The Amanita virosa (Amanita virosa Bertill. 1866) is a white-bearded, very white deadly fungus from the Amanitaceae family.
From the systematic point of view it belongs to the Domain Eukaryota, Kingdom Fungi, Basidiomycota Division, Class Basidiomycetes, Order Agaricales, Family Amanitaceae and then to the Genus Amanita and to the species A. virosa.
The term Amanita derives from the name of Mount Amanos of Asian Turkey or from the Greek ἀμᾱνῖται amanítai, an appellation given by the ancient Greeks to mushrooms in general. The specific epithet comes from poison viruses, but also stinks, stench: smelly, fetid or poisonous.
Geographic Distribution and Habitat –
The Amanita virosa grows in the mountain and humid forests of conifers in the period from summer to autumn. It is found above all under the spruces and in calcareous soils. It is a fungus not very widespread but still abundant in the growth stations.
The Amanita virosa is distinguished by having a hat of 45-90 mm and even more, of a pure white color that develops by breaking the volva, initially with an ogive and with an irregular and belly-colored maturity and at the end almost relaxed, covered by a cuticle. silky and hairless that becomes slightly viscous in wet weather. The lamellae are free, thick and thin, white even when ripe and interspersed with lamellulae. The stem has dimensions of 80-120 mm and over for 10-20 mm, with a slender, cylindrical, slightly eccentric shape, white and adorned under the ring with concolour flakes. It is bulbous in the basal part and wrapped in a showy volva. The ring is supero, almost high at the apex, not very persistent and thin white. Also the volva is white, consistent that wraps the bulb of the stem. The flesh is of an immutable and fibrous white color, with a smell of yeast which at maturity becomes very unpleasant, virulent. The taste is quite repellent and any tasting should not be swallowed but immediately expelled (but we do not recommend it to non-experts in the sector). The spores have dimensions of 8.5-10 for 8-9.5 μm; they are smooth, amyloid, white in mass and colorless under the microscope. The Amanita virosa was once considered a variant of the white form of the Amanita phalloides (Vaill. Ex Fr.: Fr.) Link, of which it is distinguished by the most pronounced bulb, the eccentric stem is very decorated, flocculent, the hat with an often irregular and bilobed shape, never completely spread, the ring fragile and oblique and often dissociated. The habitat is also different, as for the A. phalloides consists of deciduous trees.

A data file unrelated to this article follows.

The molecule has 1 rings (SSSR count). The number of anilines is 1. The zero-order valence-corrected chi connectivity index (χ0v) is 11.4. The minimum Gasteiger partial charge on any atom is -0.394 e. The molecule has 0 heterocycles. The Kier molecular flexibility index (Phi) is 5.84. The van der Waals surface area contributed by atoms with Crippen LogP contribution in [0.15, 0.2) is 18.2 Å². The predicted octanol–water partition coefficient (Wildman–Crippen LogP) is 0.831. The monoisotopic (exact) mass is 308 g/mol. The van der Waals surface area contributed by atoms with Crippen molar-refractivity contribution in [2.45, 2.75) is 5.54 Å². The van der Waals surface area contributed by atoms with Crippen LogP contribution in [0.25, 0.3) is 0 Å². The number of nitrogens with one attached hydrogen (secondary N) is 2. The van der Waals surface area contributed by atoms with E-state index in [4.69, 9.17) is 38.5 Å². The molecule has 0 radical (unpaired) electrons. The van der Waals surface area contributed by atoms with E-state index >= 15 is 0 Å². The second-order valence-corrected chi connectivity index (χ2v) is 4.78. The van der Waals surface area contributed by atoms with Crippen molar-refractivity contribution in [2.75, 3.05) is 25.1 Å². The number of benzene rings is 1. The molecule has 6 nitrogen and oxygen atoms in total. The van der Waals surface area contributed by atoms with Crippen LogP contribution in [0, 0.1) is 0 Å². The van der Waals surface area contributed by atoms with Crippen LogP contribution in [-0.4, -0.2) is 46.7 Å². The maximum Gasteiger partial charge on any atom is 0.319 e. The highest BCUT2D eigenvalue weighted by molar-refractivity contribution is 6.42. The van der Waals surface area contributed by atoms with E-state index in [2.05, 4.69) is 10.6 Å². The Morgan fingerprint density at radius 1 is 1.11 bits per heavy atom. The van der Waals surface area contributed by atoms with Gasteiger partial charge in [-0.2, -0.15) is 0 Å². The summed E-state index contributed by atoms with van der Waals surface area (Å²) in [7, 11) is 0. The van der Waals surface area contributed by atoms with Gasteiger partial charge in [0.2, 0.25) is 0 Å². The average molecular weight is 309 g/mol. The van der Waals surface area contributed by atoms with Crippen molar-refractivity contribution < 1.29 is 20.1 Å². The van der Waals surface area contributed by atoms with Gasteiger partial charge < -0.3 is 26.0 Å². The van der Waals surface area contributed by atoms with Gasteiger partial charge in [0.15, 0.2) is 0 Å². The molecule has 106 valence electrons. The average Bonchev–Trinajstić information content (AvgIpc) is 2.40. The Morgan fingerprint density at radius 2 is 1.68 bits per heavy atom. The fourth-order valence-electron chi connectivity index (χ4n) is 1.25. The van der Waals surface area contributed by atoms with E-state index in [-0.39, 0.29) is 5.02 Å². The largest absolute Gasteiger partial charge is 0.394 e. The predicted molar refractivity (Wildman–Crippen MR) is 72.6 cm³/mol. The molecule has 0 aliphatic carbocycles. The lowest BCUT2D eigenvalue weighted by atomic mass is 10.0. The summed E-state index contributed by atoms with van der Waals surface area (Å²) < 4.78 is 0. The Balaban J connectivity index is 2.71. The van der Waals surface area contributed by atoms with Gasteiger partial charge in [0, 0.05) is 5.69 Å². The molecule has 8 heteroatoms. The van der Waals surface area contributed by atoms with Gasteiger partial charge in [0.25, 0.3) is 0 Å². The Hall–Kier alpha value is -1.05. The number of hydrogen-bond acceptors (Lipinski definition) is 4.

Like all deadly poisonous mushrooms it is of no interest for any cultivation.
Uses and Traditions –
The Amanita virosa, for its mortality is called in English “Destroying angel”, that is “destructive angel”. It is a kind of danger equal to the congener Amanita phalloides, with which it shares the lethal mycotoxins. Unlike the latter, however, the first symptoms of poisoning, by this species, often occur after several hours of consumption, even 24 hours. The damages are of a hepatic and extremely violent nature.
It can also be exchanged with Amanita in alba form and Amanita verna (Bull .: Fr.) Lam., And with a similar extra-European fungus which is Amanita bisporigena G.F. Atk., With smooth shank, asymmetrical volva, enveloping the oval bulb of the foot, odorless and tasteless, which grows in the oak woods of North America. It can also be exchanged with Amanita albine forms, but the characteristics are strongly typical and univocal in that; stands out for ex. from the variety alba (Pers.) Quél. & Bataille, which has veiled remains on the hat, differentiated ring and circumcised volva. The young specimens, still closed with egg, can also be exchanged by the less experienced with white or whitish fungi of subferic form, as some species of Bovista and Lycoperdon, or with white species of the genus Agaricus that from young people have a massive and closed appearance.
Preparation Mode –
Mushroom to be discarded absolutely as a deadly poisonous. Contains amatoxins.
– Wikipedia, the free encyclopedia.
– Cetto B., 2008. Real mushrooms, Saturnia, Trento.
– Pignatti S., 1982. Flora of Italy, Edagricole, Bologna.
– Conti F., Abbate G., Alessandrini A., Blasi C. (edited by), 2005. An annotated checklist of the Italian vascular flora, Palombi Editore.
Warning: Pharmaceutical applications and alimurgical uses are indicated for informational purposes only and do not in any way represent a medical prescription; there is therefore no liability for their use for curative, aesthetic or food purposes.